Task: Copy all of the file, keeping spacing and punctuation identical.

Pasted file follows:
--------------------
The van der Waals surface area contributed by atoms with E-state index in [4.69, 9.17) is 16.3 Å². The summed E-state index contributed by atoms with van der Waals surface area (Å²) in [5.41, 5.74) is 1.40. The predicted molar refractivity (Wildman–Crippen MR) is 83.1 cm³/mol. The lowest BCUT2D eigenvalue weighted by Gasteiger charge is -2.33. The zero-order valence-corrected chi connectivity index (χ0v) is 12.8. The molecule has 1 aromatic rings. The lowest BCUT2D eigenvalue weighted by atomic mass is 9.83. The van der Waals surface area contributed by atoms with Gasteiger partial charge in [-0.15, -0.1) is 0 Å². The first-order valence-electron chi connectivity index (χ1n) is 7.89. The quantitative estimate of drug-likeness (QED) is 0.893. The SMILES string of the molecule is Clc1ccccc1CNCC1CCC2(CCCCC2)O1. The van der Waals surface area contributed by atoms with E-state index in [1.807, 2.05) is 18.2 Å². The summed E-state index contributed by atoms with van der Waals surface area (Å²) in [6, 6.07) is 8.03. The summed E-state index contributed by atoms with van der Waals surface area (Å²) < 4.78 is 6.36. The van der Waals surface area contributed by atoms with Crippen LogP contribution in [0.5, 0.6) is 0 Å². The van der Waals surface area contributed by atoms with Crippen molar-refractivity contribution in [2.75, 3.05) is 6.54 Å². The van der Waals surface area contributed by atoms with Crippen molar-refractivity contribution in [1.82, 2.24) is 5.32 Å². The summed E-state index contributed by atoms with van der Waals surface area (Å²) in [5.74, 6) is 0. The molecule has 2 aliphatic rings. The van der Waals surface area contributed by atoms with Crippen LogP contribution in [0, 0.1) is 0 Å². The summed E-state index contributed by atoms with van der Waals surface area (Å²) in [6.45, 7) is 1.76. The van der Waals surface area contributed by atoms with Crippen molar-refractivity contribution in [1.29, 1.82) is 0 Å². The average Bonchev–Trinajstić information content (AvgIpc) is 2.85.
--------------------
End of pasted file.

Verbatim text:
The van der Waals surface area contributed by atoms with E-state index in [4.69, 9.17) is 16.3 Å². The summed E-state index contributed by atoms with van der Waals surface area (Å²) in [5.41, 5.74) is 1.40. The predicted molar refractivity (Wildman–Crippen MR) is 83.1 cm³/mol. The lowest BCUT2D eigenvalue weighted by Gasteiger charge is -2.33. The zero-order valence-corrected chi connectivity index (χ0v) is 12.8. The molecule has 1 aromatic rings. The lowest BCUT2D eigenvalue weighted by atomic mass is 9.83. The van der Waals surface area contributed by atoms with Gasteiger partial charge in [-0.15, -0.1) is 0 Å². The first-order valence-electron chi connectivity index (χ1n) is 7.89. The quantitative estimate of drug-likeness (QED) is 0.893. The SMILES string of the molecule is Clc1ccccc1CNCC1CCC2(CCCCC2)O1. The van der Waals surface area contributed by atoms with E-state index in [1.807, 2.05) is 18.2 Å². The summed E-state index contributed by atoms with van der Waals surface area (Å²) in [6, 6.07) is 8.03. The summed E-state index contributed by atoms with van der Waals surface area (Å²) < 4.78 is 6.36. The van der Waals surface area contributed by atoms with Crippen LogP contribution in [0.5, 0.6) is 0 Å². The van der Waals surface area contributed by atoms with Crippen molar-refractivity contribution in [2.75, 3.05) is 6.54 Å². The van der Waals surface area contributed by atoms with Crippen molar-refractivity contribution in [1.82, 2.24) is 5.32 Å². The summed E-state index contributed by atoms with van der Waals surface area (Å²) in [5.74, 6) is 0. The molecule has 2 aliphatic rings. The van der Waals surface area contributed by atoms with Crippen LogP contribution in [0, 0.1) is 0 Å². The summed E-state index contributed by atoms with van der Waals surface area (Å²) in [6.45, 7) is 1.76. The van der Waals surface area contributed by atoms with Crippen molar-refractivity contribution in [1.29, 1.82) is 0 Å². The average Bonchev–Trinajstić information content (AvgIpc) is 2.85.